This was the most popular spinning post of 2018. Everybody wants to shop! Originally posted in October 2018.
Rhinebeck is this weekend, I can feel the shopping fever mounting!
I get asked “how much fiber should I buy?” in most of my spinning classes. The urgency ramps up when I’m teaching at a fiber show or there’s a big show coming up.
Do you know what you’re going to buy yet? I usually make a shopping map.
Here are my quick and dirty shopping amounts for commercial fiber:
4oz – socks, hats, small cowls
8 oz – infinity scarves, big cowls, small shawls
12oz – big shawls, vests
16oz-32oz+ – sweaters. I make an x-large sweater; I always buy 2 pounds.
Here are some of the things that change my fiber buying amounts:
The size of the garment I’m knitting. If you are buying to spin to commercial project, make sure to read it for size, ease and yarn amounts. Right now I’m knitting a sweater that calls for 16″ of ease in my size. I would need more than 2 pounds of fiber for that.
The fiber I’m buying. BFL weighs much more than Merino. Please don’t ask me how many times that fact had to bite me in the butt before I starting buying more of heavier fibers when substituting for a pattern.
The type of yarn I want to spin. How you draft (worsted uses more than woolen), the number of plies (more plies, more fiber), the amount of twist (more twist, more fiber), and the stitch patterns you use (hello sexy, fiber-eating, cables), all contribute to the grist of yarn and should be considered when shopping.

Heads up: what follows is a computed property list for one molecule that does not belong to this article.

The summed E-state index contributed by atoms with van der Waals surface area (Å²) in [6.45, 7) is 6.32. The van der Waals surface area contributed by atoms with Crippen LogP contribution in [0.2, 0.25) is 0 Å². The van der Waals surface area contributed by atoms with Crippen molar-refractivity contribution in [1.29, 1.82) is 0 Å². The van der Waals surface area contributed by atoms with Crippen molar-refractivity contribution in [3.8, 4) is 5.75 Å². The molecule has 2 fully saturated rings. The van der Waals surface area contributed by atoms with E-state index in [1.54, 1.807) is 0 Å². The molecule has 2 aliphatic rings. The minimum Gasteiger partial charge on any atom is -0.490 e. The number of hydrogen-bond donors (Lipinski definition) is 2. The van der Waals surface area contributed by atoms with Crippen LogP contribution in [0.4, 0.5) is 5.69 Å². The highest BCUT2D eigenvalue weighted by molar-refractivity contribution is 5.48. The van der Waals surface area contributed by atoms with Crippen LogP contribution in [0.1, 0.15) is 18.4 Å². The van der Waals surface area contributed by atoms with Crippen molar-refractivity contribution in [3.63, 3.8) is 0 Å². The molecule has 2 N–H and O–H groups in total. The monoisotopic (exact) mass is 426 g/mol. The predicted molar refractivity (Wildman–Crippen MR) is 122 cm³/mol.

How much sampling I want to do. I may use 1/2-1 ounce if I’m pretty sure of the yarn I want to make. 1-2 ounces if I want to play with draft and yarn structure. If I am going to sample manipulating color in a braid, I will buy a whole extra braid to just play and sample.
My shortest answer to ‘how much?’ is, more than you think you need. I’ve never known a spinner to complain about having too much fiber.
Have fun at Rhinebeck! I’ll be watching all the handknits and fiber shopping on Instagram.
Jillian is the author of the best-selling spinning book Yarnitecture. She is the editor of Knittyspin and Developmental Editor for PLY and PLY Books. She kinda loves this spinning thing and wants everyone who spins to love it too, so she teaches and writes a lot. She knits, weaves, and stitches and tries to do as much of it as she can with handspun yarn. She's always cooking up all kinds of exciting and creative things combining fiber arts.
She likes her mysteries British, her walks woodsy, and to spend as much time as she can laughing.
Spy on her on her website jillianmoreno.com